No company wants to consider bankruptcy, especially during a situation as tumultuous as the coronavirus outbreak. Unfortunately, bankruptcy is a reality for many businesses. Debts can quickly get out of hand when the economy contracts, especially when it does so broadly and unexpectedly. However, the unique legislative and economic environment surrounding the COVID-19 pandemic is providing small businesses with options designed to help them survive this challenging situation. Work with a commercial bankruptcy attorney like the team at Ritter Spencer PLLC to learn more about how filing for bankruptcy may help small businesses survive an economic downturn.
Many small businesses are asking about the Paycheck Protection Program, which is a large part of the Coronavirus Aid, Relief and Economic Security Act, or the CARES Act, passed by Congress and signed by the President on March 27, 2020. The Paycheck Protection Program will provide loan assistance to small businesses and is designed similar to a grant program to be paid by the government to keep small businesses operating. The Paycheck Protection Program is essentially free money for small businesses to use to stay afloat and prevent mass layoffs as a result of the COVID-19 pandemic.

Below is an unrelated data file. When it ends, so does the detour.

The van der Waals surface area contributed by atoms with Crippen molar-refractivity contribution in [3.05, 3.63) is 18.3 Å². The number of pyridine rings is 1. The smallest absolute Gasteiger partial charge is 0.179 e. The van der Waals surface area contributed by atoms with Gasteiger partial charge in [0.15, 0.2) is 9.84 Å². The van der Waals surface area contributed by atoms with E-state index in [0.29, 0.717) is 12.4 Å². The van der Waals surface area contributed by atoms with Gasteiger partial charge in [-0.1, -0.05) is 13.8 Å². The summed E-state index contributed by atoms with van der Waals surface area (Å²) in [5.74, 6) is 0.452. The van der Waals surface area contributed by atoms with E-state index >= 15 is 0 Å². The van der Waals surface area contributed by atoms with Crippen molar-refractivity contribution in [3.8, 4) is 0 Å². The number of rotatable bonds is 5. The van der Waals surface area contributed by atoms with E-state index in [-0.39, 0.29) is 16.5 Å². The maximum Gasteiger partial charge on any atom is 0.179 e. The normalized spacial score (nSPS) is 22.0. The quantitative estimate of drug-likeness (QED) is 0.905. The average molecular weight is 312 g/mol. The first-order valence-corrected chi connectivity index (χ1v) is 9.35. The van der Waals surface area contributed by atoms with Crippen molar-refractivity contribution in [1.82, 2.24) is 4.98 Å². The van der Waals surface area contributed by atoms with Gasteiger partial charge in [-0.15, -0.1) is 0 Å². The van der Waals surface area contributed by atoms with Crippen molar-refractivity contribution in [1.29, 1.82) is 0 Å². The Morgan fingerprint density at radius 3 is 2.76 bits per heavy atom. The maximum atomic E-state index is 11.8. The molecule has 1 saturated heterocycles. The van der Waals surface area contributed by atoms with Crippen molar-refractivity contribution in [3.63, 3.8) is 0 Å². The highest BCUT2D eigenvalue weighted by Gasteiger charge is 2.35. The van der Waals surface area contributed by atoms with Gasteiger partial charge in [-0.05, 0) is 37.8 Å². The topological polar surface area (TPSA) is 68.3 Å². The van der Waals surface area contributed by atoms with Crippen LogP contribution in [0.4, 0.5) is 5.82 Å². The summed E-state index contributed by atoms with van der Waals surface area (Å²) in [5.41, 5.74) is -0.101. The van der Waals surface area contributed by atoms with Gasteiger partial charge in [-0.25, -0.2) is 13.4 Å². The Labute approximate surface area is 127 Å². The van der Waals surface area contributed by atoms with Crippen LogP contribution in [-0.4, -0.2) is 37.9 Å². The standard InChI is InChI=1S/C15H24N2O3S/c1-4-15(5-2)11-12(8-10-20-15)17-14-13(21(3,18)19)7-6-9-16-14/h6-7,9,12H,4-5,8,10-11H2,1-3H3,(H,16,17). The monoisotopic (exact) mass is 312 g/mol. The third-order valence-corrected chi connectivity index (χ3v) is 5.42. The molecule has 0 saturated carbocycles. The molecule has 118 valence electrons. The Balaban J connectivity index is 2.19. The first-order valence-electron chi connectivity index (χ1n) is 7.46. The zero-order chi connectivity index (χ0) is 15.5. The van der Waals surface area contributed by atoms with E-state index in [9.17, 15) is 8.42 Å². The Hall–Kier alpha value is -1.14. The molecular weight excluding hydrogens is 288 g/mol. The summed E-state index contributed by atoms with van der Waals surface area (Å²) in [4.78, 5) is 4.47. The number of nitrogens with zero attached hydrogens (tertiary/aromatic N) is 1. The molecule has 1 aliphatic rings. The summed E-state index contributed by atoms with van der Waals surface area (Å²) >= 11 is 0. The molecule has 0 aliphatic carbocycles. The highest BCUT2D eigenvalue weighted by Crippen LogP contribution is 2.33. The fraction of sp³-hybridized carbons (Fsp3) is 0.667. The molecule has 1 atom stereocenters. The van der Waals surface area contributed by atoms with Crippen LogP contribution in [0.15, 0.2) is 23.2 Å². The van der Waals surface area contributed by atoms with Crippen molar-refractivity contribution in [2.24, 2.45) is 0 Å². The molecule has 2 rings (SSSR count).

As we wade through the tumultuous fallout and turmoil from the coronavirus, small businesses face seemingly insurmountable economic burdens. Commercial bankruptcy attorney, David Ritter, explains what the Small Business Reorganization Act of 2019 entails and how it can benefit small businesses in this time of crisis.
Debts build up, cash flow changes, economies rise and fall, and uncertainties increase, and entrepreneurs and business owners may need to reevaluate their financial standing accordingly. However, running into financial trouble does not necessarily mean that a company needs to close shop and declare bankruptcy. Restructuring and reorganization strategies developed by an experienced commercial bankruptcy attorney give business owners more flexibility in finding a solution with their creditors rather than declaring bankruptcy.
We are in an unprecedented global situation as COVID-19 makes an impact in every industry across the country and around the globe. The economic consequences of nationwide quarantines, business closings, and other measures to control the spread of this virus will not be fully understood for many months. However, it is clear that the impact of the coronavirus and the market trends that preceded this outbreak will affect the economy and result in an economic downturn and change in federal laws. It is essential that business owners understand the potential consequences of an economic downturn and work with a commercial bankruptcy attorney up to date in federal law to effectively prepare their companies.